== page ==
Un/authorized Narratives: Thinking About Risk Through Zines

As someone who has used do-it-yourself publications to teach writing in both classrooms and community spaces, I’m interested in using my brief time today to think about how risk gets “authorized” in public writing. As in: what kinds of risks do my students feel they are allowed to take when they go public? Which ones can I or my curriculum encourage them to take? What risks are teachable? Which are ethical? And finally, and more specifically, what narratives are im/possible when using certain forms of public writing, or what Michael Warner called “poetic world making”?

My focus is on zines and so I’ll start by grounding the conversation with some scholarly definitions of what zines are and what they do, share a salient example of the kinds of risky, radical critiques zines can offer when unauthorized, and end with a very recent example of how my own students circulated “authorized” zines at local public book festival, considering the nature of the risks taken in these situations. Ultimately I simply want to think through the questions I raised at the beginning.

In her book Girl Zines, the late Alison Piepmeier describes them as:

“quirky, individualized booklets filled with diatribes, reworkings of pop culture iconography, and all variety of personal and political narratives. They are self-produced and anti-corporate. Their production, philosophy, and aesthetic are anti-professional … most zines are messy, photocopied documents that may contain handwriting, collage art, and even stickers and glitter” (2).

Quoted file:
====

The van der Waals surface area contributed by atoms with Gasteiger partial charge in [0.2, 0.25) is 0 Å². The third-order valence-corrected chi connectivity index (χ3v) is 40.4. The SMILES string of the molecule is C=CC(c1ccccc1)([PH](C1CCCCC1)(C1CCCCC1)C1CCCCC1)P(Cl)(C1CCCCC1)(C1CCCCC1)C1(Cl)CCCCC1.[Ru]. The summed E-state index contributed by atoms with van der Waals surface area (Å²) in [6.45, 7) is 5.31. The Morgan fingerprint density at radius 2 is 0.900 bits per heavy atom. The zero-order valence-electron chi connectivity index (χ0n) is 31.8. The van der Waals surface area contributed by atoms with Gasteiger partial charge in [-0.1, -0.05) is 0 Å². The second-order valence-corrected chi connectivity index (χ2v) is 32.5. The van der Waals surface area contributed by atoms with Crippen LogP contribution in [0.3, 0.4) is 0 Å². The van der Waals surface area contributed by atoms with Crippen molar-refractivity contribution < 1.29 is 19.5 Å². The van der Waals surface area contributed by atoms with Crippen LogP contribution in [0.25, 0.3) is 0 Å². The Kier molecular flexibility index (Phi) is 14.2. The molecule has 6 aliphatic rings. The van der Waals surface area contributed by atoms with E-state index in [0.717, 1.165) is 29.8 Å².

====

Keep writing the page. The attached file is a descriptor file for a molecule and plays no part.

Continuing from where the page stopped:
—Alison Piepmeier in Girl Zines

Adela Licona widens the focus to consider such anti-properties; in Zines in Third Space she argues that while zines are eclectic in their form and content, they all “respond in one way or another to dominant ideologies as experienced and understood by the zine authors, or ‘zinesters’” (2). Indeed, zines bring form and content together through what Frank Farmer calls “oppositional discursive space — a space not likely to appeal to any and all strangers but one that will appeal to some strangers who are responsive to its call and who can imagine themselves inhabiting that space, even if only for a while” (64). Farmer uses zines extensively in his book, After the Public Turn, to explore counterpublics that create such spaces by making do with whatever means of production and circulation are available. Piepmeier, Licona and Farmer all dutifully cite Michelle Comstock’s 2001 JAC essay — one that was really ahead of its time as it was one of the first essays to situate embodied feminist grrrl zines in a larger extracurricular scene of writing.

I want to return to Comstock in a moment since her focus on the extracurricular is, I think, essential to the nature of risk in zines. Before I do that, I want to turn to an example of a zine that originally inspired my contribution to this panel because it made me think that unauthorized manifestations of DIY publications — as counterpublics resisting dominant ideologies by composing oppositional discursive spaces — offer forms of risk unacceptable to mainstream spaces, and college classrooms in particular. I bring this up because often when it comes to community writing and service learning, risk is seen as something to be avoided or mitigated: “risk” is the antithesis of “reward.” The service-learning handbooks in our institutions dedicate chapters to risk management; some programs require the participation of those offices to insure that risk is minimized; “at-risk writers” are an institutional liability. Of course risk is a necessary element in any form of public writing — risks of being ignored, hypervisible, tracked and traced, or simply misunderstood. But for some writers – outside the authorization of institutions or gatekeepers — risk is an affordance. It is something to be pursued.